One scuba diver dead, one injured, off Apo Island, Philippines

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Posted by scuba librarian on March 04, 2005 at 18:53:03:

DUMAGUETE CITY, Negros Oriental, Philippines (27 Feb 2005) -- A Filipino scuba diver died while his dive buddy was injured on Saturday after diving off Apo Island in Dauin town, Negros Oriental province.

Mario Pascobello, Apo Island barangay captain, identified the fatality as Raymond Gonzaga of Bacolod City. His dive buddy, Michael Sarrosa, said to be a nephew of Negros Occidental Governor Joseph Maraņon, was rushed to Cebu City for treatment of decompression sickness.

Decompression sickness, also called the bends, is caused by nitrogen bubbles forming in the bloodstream and tissues of the body. The bubbles occur if one moves from deep water towards the surface (where the surrounding pressure is lower) in too short a time.

Gonzaga and Sarrosa were part of a team of about 15 divers who came on board a pump boat from Liloan town in Cebu province late Saturday morning.

They dove without a local dive guide off Coconut Point in the northern side of Apo, considered the island's most dangerous point because of the treacherous current, which spreads in four directions.


Pascobello said the two divers, bringing two scuba tanks each, entered the water ahead of their companions and were separated from the group.

After 28 minutes under water, Gonzaga surfaced and collapsed after getting into the pump boat. He never regained consciousness, Pascobello said.

Pascobello said Sarrosa was able to resurface and got into another pump boat where he found a spare scuba tank. He immediately went on a decompressing dive.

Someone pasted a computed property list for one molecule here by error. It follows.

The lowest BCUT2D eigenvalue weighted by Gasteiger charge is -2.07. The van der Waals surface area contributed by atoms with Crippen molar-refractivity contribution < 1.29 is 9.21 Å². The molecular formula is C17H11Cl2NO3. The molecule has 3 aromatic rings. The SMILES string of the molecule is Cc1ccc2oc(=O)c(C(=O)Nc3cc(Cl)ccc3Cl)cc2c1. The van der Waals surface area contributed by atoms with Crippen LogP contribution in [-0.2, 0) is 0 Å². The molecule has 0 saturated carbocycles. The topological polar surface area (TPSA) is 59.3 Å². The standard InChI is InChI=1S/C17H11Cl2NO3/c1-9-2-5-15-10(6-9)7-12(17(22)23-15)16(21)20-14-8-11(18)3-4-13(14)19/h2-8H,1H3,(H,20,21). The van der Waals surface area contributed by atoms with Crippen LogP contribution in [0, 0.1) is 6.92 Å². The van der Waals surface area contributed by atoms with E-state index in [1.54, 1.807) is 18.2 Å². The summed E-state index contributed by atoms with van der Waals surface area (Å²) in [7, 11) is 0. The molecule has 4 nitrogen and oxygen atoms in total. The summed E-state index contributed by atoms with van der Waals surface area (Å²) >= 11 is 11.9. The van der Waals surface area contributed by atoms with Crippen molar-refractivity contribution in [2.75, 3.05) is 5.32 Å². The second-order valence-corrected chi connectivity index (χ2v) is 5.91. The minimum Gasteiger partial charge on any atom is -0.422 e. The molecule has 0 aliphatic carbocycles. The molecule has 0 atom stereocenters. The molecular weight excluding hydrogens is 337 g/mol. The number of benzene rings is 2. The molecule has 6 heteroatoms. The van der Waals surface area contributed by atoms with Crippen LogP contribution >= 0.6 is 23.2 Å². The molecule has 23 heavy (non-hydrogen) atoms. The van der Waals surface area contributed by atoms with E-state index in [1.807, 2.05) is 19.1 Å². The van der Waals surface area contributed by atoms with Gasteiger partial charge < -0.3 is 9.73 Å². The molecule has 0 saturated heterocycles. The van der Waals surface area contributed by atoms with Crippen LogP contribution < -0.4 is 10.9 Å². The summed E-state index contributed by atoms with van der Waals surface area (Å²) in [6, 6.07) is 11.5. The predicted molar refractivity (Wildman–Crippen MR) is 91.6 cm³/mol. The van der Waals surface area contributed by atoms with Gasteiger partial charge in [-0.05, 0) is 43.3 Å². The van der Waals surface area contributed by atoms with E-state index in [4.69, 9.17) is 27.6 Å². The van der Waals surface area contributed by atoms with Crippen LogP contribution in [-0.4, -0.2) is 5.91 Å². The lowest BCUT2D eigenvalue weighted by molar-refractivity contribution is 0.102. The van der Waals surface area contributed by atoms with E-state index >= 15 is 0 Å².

A decompression dive makes a diver stay at a fixed safe depth for several minutes to allow the nitrogen accumulated in the body to escape from the bloodstream.

Pascobello said that from all indications, the two divers got the "bends" or decompression sickness. This happens when divers go too deep or go beyond the prescribed time limit under water.

In the case of the two divers, they went beyond the safe diving depth of 130 feet, as indicated by the data on their portable dive computers.

Pascobello said one diver registered having gone to a depth of 100 meters, or about 300 feet, but surfaced after only 28 minutes -- not enough time for them to decompress.

Then they climbed to 15 meters and Sarrosa surfaced four times "as if seeking assistance."

Pascobello said Gonzaga was probably the fifth diver and the first Filipino diver to die while diving off Coconut Point on Apo Island in recent years.

The other casualties were two Japanese, an American and a German.

Pascobello stressed that the incident could have been avoided had they hired local dive guides familiar with the currents in the various dive spots in the island.

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